Discovering Joseph O. Holmes’s work recently was a wonderful consequence of just wanting to browse some home decor art on 20×200. As soon as I saw those silhouettes against museum dioramas (two of my favorite things), I was hooked. I enjoyed reading about Holmes’s experience making pictures in the style of street photography (one that’s more controlled, slower) inside a museum hall. When the work was still new to me, I remember flipping through LCD on Homes’s website for a while and feeling like the images became less exciting. But when I zoomed out and saw the images as a grid, I realized the effect is there, in these soft, muted rainbow checkerboard fields. The background in each picture is a wash of glowing color or sometimes an abstract blur of lines – rarely an animal that one can just barely decipher. In the project as a whole, I really love how the humans pictured are always nondescript black shapes, and all the color and brightness is in the diorama scenes.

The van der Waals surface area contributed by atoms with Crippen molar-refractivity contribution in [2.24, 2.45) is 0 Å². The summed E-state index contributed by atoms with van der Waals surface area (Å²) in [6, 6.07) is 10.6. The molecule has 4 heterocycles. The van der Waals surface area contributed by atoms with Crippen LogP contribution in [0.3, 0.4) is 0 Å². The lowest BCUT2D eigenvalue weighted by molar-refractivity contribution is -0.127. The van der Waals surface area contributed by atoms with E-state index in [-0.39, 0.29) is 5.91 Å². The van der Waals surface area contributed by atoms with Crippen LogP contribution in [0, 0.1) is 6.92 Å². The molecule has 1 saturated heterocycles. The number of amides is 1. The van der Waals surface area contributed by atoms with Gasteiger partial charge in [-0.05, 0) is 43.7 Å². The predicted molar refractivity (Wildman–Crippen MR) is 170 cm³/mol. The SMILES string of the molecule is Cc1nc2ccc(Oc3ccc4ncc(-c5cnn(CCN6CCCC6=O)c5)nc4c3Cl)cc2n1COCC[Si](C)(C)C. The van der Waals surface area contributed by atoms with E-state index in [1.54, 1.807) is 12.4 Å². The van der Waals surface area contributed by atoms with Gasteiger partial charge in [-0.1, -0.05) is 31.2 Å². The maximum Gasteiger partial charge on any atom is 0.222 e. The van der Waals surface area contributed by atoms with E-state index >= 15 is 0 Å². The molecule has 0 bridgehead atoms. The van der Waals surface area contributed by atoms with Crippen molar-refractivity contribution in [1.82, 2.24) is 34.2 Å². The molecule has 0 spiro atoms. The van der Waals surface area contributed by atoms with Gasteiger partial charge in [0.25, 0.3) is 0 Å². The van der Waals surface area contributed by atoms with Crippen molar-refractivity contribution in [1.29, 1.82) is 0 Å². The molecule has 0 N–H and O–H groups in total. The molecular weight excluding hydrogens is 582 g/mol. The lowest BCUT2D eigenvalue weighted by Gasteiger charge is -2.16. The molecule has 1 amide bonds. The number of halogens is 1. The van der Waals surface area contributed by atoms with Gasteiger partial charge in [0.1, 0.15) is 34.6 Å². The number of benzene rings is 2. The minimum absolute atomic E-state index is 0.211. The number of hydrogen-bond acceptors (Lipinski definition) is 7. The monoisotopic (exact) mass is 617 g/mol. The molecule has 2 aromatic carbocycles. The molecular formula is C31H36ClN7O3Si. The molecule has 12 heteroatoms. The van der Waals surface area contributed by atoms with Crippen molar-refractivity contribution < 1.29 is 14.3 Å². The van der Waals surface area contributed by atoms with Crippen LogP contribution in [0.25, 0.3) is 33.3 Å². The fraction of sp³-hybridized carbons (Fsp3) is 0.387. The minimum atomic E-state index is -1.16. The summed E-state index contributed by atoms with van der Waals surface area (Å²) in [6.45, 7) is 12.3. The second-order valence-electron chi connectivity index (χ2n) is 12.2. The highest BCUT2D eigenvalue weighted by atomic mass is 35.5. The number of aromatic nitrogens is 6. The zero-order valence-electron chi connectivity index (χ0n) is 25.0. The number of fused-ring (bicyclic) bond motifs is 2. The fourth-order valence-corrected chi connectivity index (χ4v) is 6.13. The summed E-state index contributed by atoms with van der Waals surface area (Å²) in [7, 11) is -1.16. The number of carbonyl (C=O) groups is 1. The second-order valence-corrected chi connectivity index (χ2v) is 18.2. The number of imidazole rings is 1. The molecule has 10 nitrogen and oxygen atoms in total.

From the artist’s statement for amnh and LCDStreet photography is my passion – a wild mix of technical skill and social engineering, with every component changing and evolving second by second. The original “amnh” series was shot over a period of six weeks in New York’s American Museum of Natural History, and spun my love of street photography into a radically different environment, a sort of off-the-street photography. The project carried me from sunlight into museum darkness, from rapid-fire to a zen-like slow motion, and forced me to rethink the whole process of stalking strangers. These images strip the components of traditional street photo down to the barest cues: silhouettes gazing out over vast, artificial veldts and jungles.

To create the images for the “LCD” series, I photographed visitors at New York’s American Museum of Natural History over a period of four months in 2008 and 2009. I based all choices about focus, white balance, color, contrast, etc. solely on the LCD screen that is captured in each image; the rest of the image was allowed to fall where it may. Other than those adjustments, the images are unaltered.

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